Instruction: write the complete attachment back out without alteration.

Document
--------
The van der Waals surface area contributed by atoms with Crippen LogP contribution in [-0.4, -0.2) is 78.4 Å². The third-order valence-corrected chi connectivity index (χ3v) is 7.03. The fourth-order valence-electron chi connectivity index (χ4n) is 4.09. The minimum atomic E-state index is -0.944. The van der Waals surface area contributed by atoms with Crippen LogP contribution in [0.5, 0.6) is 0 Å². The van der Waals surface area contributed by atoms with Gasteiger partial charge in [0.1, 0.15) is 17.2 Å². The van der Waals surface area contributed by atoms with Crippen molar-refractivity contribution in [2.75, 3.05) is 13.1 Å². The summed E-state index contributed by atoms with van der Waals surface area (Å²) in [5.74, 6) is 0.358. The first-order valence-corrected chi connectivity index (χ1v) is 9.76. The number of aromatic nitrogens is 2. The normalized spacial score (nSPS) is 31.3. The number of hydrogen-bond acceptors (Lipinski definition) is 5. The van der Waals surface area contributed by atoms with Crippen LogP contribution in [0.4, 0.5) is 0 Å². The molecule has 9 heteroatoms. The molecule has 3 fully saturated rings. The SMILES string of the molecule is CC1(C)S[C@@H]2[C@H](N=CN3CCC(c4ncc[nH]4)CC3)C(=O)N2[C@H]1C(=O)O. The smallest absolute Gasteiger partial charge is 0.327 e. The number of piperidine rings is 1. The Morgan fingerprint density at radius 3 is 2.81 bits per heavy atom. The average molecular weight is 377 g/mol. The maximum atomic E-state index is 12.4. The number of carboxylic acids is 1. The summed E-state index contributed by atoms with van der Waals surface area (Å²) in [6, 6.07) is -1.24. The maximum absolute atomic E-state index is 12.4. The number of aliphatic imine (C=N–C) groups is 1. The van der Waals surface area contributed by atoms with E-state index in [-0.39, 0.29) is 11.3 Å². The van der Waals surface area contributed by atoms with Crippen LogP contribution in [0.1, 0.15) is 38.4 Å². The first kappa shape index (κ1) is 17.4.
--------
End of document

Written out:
The van der Waals surface area contributed by atoms with Crippen LogP contribution in [-0.4, -0.2) is 78.4 Å². The third-order valence-corrected chi connectivity index (χ3v) is 7.03. The fourth-order valence-electron chi connectivity index (χ4n) is 4.09. The minimum atomic E-state index is -0.944. The van der Waals surface area contributed by atoms with Crippen LogP contribution in [0.5, 0.6) is 0 Å². The van der Waals surface area contributed by atoms with Gasteiger partial charge in [0.1, 0.15) is 17.2 Å². The van der Waals surface area contributed by atoms with Crippen molar-refractivity contribution in [2.75, 3.05) is 13.1 Å². The summed E-state index contributed by atoms with van der Waals surface area (Å²) in [5.74, 6) is 0.358. The first-order valence-corrected chi connectivity index (χ1v) is 9.76. The number of aromatic nitrogens is 2. The normalized spacial score (nSPS) is 31.3. The number of hydrogen-bond acceptors (Lipinski definition) is 5. The van der Waals surface area contributed by atoms with Crippen LogP contribution in [0.4, 0.5) is 0 Å². The molecule has 9 heteroatoms. The molecule has 3 fully saturated rings. The SMILES string of the molecule is CC1(C)S[C@@H]2[C@H](N=CN3CCC(c4ncc[nH]4)CC3)C(=O)N2[C@H]1C(=O)O. The smallest absolute Gasteiger partial charge is 0.327 e. The number of piperidine rings is 1. The Morgan fingerprint density at radius 3 is 2.81 bits per heavy atom. The average molecular weight is 377 g/mol. The maximum atomic E-state index is 12.4. The number of carboxylic acids is 1. The summed E-state index contributed by atoms with van der Waals surface area (Å²) in [6, 6.07) is -1.24. The maximum absolute atomic E-state index is 12.4. The number of aliphatic imine (C=N–C) groups is 1. The van der Waals surface area contributed by atoms with E-state index in [-0.39, 0.29) is 11.3 Å². The van der Waals surface area contributed by atoms with Crippen LogP contribution in [0.1, 0.15) is 38.4 Å². The first kappa shape index (κ1) is 17.4.